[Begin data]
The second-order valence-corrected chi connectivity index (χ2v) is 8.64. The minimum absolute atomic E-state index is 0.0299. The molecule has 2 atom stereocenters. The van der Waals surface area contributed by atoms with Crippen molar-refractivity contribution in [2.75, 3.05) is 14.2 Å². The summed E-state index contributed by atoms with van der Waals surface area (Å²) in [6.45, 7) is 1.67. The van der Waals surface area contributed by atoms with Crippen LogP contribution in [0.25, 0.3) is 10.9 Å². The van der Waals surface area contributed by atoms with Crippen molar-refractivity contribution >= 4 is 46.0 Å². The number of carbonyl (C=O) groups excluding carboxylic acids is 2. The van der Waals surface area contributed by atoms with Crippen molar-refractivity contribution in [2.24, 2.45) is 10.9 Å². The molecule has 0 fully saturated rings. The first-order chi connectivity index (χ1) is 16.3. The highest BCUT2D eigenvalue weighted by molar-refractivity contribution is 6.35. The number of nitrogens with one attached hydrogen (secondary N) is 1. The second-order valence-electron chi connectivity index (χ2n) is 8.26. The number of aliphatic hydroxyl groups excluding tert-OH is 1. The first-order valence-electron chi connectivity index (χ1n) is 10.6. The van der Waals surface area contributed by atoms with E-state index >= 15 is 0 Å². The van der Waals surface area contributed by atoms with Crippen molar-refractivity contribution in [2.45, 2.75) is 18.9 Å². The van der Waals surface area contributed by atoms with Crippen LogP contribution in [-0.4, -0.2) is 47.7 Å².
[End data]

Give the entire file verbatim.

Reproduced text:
The second-order valence-corrected chi connectivity index (χ2v) is 8.64. The minimum absolute atomic E-state index is 0.0299. The molecule has 2 atom stereocenters. The van der Waals surface area contributed by atoms with Crippen molar-refractivity contribution in [2.75, 3.05) is 14.2 Å². The summed E-state index contributed by atoms with van der Waals surface area (Å²) in [6.45, 7) is 1.67. The van der Waals surface area contributed by atoms with Crippen LogP contribution in [0.25, 0.3) is 10.9 Å². The van der Waals surface area contributed by atoms with Crippen molar-refractivity contribution >= 4 is 46.0 Å². The number of carbonyl (C=O) groups excluding carboxylic acids is 2. The van der Waals surface area contributed by atoms with Crippen molar-refractivity contribution in [2.24, 2.45) is 10.9 Å². The molecule has 0 fully saturated rings. The first-order chi connectivity index (χ1) is 16.3. The highest BCUT2D eigenvalue weighted by molar-refractivity contribution is 6.35. The number of nitrogens with one attached hydrogen (secondary N) is 1. The second-order valence-electron chi connectivity index (χ2n) is 8.26. The number of aliphatic hydroxyl groups excluding tert-OH is 1. The first-order valence-electron chi connectivity index (χ1n) is 10.6. The van der Waals surface area contributed by atoms with E-state index >= 15 is 0 Å². The van der Waals surface area contributed by atoms with Crippen molar-refractivity contribution in [2.45, 2.75) is 18.9 Å². The van der Waals surface area contributed by atoms with Crippen LogP contribution in [-0.4, -0.2) is 47.7 Å².